25 October 1791
"In vain may we expect peace with the Indians on our frontiers so long
as a lawless set of unprincipled wretches can violate the rights of hospitality,
or infringe the most solemn treaties, without receiving the punishment
they so justly merit."
I meet you upon the present occasion with the feelings which are naturally
inspired by a strong impression of the prosperous situations of our common
country, and by a persuasion equally strong that the labors of the session
which has just commenced will, under the guidance of a spirit no less prudent
than patriotic, issue in measures conducive to the stability and increase
of national prosperity.
Numerous as are the providential blessings which demand our grateful
acknowledgments, the abundance with which another year has again rewarded
the industry of the husbandman is too important to escape recollection.
Your own observations in your respective situations will have satisfied
you of the progressive state of agriculture, manufactures, commerce, and
navigation. In tracing their causes you will have remarked with particular
pleasure the happy effects of that revival of confidence, public as well
as private, to which the Constitution and laws of the United States have
so eminently contributed; and you will have observed with no less interest
new and decisive proofs of the increasing reputation and credit of the
nation. But you nevertheless can not fail to derive satisfaction from the
confirmation of these circumstances which will be disclosed in the several
official communications that will be made to you in the course of your
The rapid subscriptions to the Bank of the United States, which completed
the sum allowed to be subscribed in a single day, is among the striking
and pleasing evidences which present themselves, not only of confidence
in the Government, but of resource in the community.
In the interval of your recess due attention has been paid to the execution
of the different objects which were specially provided for by the laws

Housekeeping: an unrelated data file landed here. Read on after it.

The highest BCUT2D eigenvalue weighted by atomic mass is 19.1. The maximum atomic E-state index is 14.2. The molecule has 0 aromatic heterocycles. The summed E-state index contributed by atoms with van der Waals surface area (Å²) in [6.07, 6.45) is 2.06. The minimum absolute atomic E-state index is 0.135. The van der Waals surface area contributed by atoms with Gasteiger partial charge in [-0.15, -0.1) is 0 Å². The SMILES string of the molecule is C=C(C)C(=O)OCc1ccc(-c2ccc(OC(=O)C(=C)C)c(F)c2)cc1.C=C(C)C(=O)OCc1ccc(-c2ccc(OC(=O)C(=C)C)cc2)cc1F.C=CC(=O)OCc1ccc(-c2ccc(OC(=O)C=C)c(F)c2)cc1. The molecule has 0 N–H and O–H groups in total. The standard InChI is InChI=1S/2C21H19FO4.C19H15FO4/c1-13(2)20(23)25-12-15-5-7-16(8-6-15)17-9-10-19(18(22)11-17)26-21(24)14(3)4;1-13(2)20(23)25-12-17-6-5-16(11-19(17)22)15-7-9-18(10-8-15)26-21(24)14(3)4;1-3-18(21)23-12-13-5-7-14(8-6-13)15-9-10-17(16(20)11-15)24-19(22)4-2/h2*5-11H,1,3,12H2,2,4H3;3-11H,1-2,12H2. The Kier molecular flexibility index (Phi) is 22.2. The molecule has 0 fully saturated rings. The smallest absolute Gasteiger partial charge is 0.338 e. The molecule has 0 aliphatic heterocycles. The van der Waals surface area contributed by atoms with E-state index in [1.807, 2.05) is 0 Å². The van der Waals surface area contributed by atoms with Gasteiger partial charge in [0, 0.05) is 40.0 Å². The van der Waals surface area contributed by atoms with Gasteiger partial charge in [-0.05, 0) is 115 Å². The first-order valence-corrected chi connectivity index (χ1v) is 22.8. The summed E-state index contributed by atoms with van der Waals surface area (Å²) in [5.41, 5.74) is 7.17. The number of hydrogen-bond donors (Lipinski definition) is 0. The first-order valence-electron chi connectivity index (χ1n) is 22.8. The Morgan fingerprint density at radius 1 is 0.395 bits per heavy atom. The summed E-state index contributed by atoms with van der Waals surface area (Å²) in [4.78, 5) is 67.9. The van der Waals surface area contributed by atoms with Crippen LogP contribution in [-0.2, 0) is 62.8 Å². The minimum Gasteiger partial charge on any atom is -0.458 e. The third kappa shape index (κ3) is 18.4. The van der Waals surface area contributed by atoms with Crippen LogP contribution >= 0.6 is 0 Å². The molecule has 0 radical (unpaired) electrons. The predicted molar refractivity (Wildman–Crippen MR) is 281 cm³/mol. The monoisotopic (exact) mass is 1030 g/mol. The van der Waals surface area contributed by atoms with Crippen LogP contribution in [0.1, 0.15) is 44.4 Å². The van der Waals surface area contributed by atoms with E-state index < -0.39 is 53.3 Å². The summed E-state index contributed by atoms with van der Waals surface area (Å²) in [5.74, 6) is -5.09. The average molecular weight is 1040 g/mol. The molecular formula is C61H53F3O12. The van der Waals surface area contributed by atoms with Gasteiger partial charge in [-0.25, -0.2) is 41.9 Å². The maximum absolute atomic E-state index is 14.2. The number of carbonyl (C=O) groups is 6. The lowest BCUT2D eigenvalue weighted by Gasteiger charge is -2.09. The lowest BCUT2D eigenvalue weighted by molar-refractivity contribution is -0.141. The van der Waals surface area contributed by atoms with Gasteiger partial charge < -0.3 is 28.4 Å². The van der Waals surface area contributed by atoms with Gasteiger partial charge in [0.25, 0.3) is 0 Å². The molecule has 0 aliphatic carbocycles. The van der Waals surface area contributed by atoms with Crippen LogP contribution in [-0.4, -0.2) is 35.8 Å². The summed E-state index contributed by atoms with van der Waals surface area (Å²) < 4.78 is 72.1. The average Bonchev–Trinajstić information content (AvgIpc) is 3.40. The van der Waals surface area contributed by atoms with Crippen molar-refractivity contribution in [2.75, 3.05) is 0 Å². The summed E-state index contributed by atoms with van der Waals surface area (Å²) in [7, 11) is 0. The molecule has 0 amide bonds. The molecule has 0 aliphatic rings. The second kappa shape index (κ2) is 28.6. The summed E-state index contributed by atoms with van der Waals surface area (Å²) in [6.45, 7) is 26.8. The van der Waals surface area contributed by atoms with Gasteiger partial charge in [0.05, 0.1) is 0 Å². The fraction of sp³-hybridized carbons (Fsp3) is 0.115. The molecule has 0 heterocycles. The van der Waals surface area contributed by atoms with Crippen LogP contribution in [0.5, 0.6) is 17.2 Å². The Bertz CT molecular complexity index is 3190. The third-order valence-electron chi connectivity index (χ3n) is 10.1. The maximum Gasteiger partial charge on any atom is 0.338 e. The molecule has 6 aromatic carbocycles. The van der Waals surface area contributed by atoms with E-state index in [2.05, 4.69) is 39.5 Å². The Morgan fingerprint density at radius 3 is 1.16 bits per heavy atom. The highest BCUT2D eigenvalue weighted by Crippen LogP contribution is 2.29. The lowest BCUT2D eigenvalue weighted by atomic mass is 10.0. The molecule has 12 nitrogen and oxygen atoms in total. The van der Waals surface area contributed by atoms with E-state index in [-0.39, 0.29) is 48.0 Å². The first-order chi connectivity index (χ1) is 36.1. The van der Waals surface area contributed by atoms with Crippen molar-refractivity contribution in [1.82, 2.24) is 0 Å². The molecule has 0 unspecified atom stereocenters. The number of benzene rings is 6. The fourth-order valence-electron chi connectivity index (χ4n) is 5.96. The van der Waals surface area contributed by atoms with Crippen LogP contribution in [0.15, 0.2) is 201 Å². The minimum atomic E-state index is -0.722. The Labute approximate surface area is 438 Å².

and resolutions of the last session.
Among the most important of these is the defense and security of the
western frontiers. To accomplish it on the most humane principles was a
Accordingly, at the same time the treaties have been provisionally concluded
and other proper means used to attach the wavering and to confirm in their
friendship the well-disposed tribes of Indians, effectual measures have
been adopted to make those of a hostile description sensible that a pacification
was desired upon terms of moderation and justice.
Those measures having proved unsuccessful, it became necessary to convince
the refractory of the power of the United States to punish their depredations.
Offensive operations have therefore been directed, to be conducted, however,
as consistently as possible with the dictates of humanity.
Some of these have been crowned with full success and others are yet
depending. The expeditions which have been completed were carried on under
the authority and at the expense of the United States by the militia of
Kentucky, whose enterprise, intrepidity, and good conduct are entitled
of peculiar commendation.
Overtures of peace are still continued to the deluded tribes, and considerable
numbers of individuals belonging to them have lately renounced all further
opposition, removed from their former situations, and placed themselves
under the immediate protection of the United States.
It is sincerely to be desired that all need of coercion in future may
cease and that an intimate intercourse may succeed, calculated to advance
the happiness of the Indians and to attach them firmly to the United States.
In order to this it seems necessary--
That they should experience the benefits of an impartial dispensation
That the mode of alienating their lands, the main source of discontent
and war, should be so defined and regulated as to obviate imposition and
as far as may be practicable controversy concerning the reality and extent
of the alienations which are made.
That commerce with them should be promoted under regulations tending
to secure an equitable deportment toward them, and that such rational experiments
should be made for imparting to them the blessings of civilization as may
from time to time suit their condition.
That the Executive of the United States should be enabled to employ
the means to which the Indians have been long accustomed for uniting their
immediate interests with the preservation of peace.
And that efficacious provision should be made for inflicting adequate
penalties upon all those who, by violating their rights, shall infringe